Better get while the gettin's good
Catch a ride to the end of the highway
Where the neons turn to wood
11-14-2013, 02:40 PM #8
Mauer wasn't getting 10/300. Nobody's gotten 10/300, and I doubt a catcher was going to be the first to do it. Pujols only got 10/240 a year later. Even A-Rod's ridiculous Yankee contract was only 10/275 (although it has a lot of weird bonuses in it).
9/243, maybe, if he could get LAD, LAA, NYY, BOS bidding against each other. But even that would have been a tough sell after Mauer came down to earth a bit in 2010.
11-14-2013, 02:50 PM #9
The 5/90 offer certainly fits the Twins profile. How the heck do you even negotiate that up to 8/184? Isn't that basically admitting you weren't serious before? Even if you give them the benefit of the doubt that 5/90 was legit in their minds, they would also have to believe 8/184 could easily bankrupt the franchise. There's a lot not to like from that approach. Hunter and Santana certainly didn't like it -- both immediately turned around and got about twice what the Twins offered them.
I always thought TR might make an offer like that (and perhaps stick to it) -- a little surprised if that's where Bill Smith started too.
The Twins definition of "elite money" is at odds with ~26 other MLB teams. Their definition of "decent money" might be at odds with all 29 other teams, pending the results of this offseason.
11-14-2013, 03:16 PM #10
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keep in mind that Mauer's contract was being renegotiated after teh 2009 season. In this case, that extra year likely burned the Twins bad.
11-14-2013, 03:35 PM #11
This all funny to me. I'm taking a negotiations class right now, and one of the first things they teach you is that your first offer should be higher (or lower if you're buying) than anything you actually expect to get. So, the Twins opening with 5/90 ($18M/year) isn't exactly an insult. It's just a starting position. I don't think that they reasonably expected to sign him for 5/90.You can come up with statistics to prove anything. Forty percent of all people know that.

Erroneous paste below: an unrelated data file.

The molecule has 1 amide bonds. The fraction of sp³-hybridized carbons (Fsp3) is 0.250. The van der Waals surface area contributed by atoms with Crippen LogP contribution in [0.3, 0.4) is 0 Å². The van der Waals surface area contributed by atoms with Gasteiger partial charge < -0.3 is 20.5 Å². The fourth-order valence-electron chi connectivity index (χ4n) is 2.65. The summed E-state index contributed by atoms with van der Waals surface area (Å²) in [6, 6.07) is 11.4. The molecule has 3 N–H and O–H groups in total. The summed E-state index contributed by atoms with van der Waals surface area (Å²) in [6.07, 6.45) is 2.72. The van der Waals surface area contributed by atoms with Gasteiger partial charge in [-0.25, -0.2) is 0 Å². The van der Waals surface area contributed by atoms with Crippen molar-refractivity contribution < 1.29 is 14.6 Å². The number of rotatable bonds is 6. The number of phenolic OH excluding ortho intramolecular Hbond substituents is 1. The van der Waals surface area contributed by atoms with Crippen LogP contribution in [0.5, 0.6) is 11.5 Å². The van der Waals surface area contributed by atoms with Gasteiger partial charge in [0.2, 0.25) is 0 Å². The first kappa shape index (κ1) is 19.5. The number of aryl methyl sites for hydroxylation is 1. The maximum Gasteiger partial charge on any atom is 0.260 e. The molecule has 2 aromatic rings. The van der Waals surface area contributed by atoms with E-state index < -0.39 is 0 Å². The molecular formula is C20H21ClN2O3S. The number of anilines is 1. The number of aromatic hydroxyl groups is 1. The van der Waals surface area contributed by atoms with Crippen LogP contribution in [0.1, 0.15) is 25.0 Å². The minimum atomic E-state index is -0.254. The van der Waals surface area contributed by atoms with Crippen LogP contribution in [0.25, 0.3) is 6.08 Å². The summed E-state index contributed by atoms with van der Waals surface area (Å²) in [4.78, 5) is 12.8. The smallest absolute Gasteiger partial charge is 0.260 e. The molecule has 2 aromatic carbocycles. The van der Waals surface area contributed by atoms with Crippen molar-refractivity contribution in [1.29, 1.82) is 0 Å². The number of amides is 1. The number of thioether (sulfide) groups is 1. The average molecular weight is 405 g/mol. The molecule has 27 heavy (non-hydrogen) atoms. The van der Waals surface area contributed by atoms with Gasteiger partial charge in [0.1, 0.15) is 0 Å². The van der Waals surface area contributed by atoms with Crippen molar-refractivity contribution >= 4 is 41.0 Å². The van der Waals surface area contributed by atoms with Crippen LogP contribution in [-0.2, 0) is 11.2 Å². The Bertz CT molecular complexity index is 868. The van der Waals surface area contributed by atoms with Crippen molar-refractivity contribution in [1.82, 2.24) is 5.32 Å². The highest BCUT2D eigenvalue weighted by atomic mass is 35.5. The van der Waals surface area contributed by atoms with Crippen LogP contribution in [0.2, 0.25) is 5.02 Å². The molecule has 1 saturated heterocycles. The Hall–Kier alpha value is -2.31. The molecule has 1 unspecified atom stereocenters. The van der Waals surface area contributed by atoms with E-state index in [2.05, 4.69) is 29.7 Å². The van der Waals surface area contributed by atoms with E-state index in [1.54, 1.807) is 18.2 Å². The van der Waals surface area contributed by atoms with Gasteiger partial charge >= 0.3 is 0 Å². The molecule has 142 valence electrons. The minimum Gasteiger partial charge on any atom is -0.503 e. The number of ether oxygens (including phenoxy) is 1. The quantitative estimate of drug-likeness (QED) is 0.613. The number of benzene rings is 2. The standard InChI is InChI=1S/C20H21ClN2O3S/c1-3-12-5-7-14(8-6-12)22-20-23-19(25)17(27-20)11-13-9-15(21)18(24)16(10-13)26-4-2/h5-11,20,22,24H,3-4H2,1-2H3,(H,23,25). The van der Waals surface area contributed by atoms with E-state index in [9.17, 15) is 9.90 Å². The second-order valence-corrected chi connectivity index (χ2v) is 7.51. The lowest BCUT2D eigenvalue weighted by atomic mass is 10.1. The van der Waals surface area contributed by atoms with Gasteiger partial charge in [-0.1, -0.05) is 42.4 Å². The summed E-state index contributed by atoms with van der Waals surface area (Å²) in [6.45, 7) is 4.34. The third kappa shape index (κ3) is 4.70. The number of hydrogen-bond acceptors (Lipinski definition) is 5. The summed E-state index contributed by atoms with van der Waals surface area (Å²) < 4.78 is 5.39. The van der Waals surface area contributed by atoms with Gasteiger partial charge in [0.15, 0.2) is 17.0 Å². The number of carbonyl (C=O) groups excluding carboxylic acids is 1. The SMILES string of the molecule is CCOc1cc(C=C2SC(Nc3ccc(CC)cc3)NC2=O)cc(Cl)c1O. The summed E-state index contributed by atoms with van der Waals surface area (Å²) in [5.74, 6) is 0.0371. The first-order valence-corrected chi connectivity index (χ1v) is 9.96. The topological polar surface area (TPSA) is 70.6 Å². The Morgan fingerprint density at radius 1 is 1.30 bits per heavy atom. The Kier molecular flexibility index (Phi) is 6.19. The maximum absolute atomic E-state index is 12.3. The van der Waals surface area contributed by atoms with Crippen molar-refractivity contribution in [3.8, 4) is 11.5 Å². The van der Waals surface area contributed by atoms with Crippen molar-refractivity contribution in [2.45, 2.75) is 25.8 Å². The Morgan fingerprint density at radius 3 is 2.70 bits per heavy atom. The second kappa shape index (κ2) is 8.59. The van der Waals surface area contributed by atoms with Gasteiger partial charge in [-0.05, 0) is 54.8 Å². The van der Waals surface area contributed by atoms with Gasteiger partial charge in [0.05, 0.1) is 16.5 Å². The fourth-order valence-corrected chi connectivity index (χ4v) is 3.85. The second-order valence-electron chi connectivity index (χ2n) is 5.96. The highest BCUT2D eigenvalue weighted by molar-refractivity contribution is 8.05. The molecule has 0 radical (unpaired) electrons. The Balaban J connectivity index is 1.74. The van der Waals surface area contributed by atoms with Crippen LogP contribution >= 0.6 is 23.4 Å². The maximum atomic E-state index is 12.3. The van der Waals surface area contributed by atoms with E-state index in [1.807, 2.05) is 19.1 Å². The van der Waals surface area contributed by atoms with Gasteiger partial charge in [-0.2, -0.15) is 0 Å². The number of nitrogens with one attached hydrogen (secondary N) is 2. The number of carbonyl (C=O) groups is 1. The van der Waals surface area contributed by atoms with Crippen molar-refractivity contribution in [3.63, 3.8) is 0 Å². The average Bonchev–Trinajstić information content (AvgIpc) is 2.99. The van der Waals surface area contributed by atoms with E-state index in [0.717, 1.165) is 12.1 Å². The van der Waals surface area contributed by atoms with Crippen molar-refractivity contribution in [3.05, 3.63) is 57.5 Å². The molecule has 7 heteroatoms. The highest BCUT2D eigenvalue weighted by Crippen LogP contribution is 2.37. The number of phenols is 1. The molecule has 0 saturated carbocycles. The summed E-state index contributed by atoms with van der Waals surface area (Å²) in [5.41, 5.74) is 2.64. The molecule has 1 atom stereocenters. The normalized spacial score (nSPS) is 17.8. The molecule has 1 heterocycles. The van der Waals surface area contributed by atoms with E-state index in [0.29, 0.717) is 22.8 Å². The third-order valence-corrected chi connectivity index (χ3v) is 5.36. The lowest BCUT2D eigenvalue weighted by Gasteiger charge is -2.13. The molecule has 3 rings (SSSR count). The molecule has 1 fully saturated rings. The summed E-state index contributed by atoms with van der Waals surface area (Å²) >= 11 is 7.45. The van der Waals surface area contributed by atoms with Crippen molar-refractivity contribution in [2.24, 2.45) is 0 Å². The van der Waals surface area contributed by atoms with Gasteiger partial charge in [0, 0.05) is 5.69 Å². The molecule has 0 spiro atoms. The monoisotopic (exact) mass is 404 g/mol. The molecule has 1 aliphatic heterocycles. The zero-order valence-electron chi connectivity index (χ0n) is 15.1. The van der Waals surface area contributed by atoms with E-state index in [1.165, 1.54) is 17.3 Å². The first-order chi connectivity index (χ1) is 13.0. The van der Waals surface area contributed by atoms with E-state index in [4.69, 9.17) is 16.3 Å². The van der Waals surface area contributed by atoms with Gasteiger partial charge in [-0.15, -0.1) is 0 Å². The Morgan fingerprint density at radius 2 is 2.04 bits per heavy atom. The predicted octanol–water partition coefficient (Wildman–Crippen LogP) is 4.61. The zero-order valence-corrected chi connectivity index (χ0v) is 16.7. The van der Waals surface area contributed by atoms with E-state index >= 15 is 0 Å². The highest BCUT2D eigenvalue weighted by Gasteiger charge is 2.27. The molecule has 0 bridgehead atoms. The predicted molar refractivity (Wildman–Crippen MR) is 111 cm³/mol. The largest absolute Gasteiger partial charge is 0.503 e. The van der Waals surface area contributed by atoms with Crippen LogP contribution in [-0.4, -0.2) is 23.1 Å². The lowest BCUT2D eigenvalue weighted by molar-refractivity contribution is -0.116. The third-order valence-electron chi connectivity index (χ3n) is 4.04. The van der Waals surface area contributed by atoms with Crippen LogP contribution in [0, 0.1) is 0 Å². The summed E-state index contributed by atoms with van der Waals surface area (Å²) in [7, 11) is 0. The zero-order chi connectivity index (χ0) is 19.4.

11-14-2013, 03:52 PM #12
I think there's a contract above 5/90 that the Twins could have started at if they were shooting for something they knew Mauer would turn down.
Fairness in conversation - this may not be accurate anyway. Shapiro says the Twins offered to sign Mauer to a 5/90 contract - who wouldn't?
11-14-2013, 04:11 PM #13
According to the Forbes article, the Twins made the 1st offer (which would be logical). $18 million a year wasn't insulting. 5 years may have been somewhat insulting but it was a reasonable length. They had to test his response to see where Joe & his agent were coming from. It doesn't look to me like the Mauer team was insulted but it'll be interesting to read about their thought processes when Shapiro's book comes out.
Like I said, when I made the first post on this thread, I started to say things about Twins low-ball offer but after I thought about it, I edited it out before any other response after I did the $18m/year math. I just don't see $18m/year as an insult so then it comes down to the number of years. There is no use negotiating against yourself. And obviously the Twins moved quite a bit.
11-14-2013, 04:28 PM #14You can come up with statistics to prove anything. Forty percent of all people know that.
11-14-2013, 04:37 PM #15
Well, as qualifying offers keep rising, it will be interesting to see what eight years of qualifying offers would bring Mauer in the endgame.
The Twins have to stop lowballing (wait, they didn't lowball Correia). I don;'t think hometown discounts exist anymore, unless you are 38 and running year-to-year on wanting to play...and then it is now longer a GREAT discount.
Even playing for less on a winner is hard to take...no one can predict who will win or lose.
Agents sure work for their cut of the pie!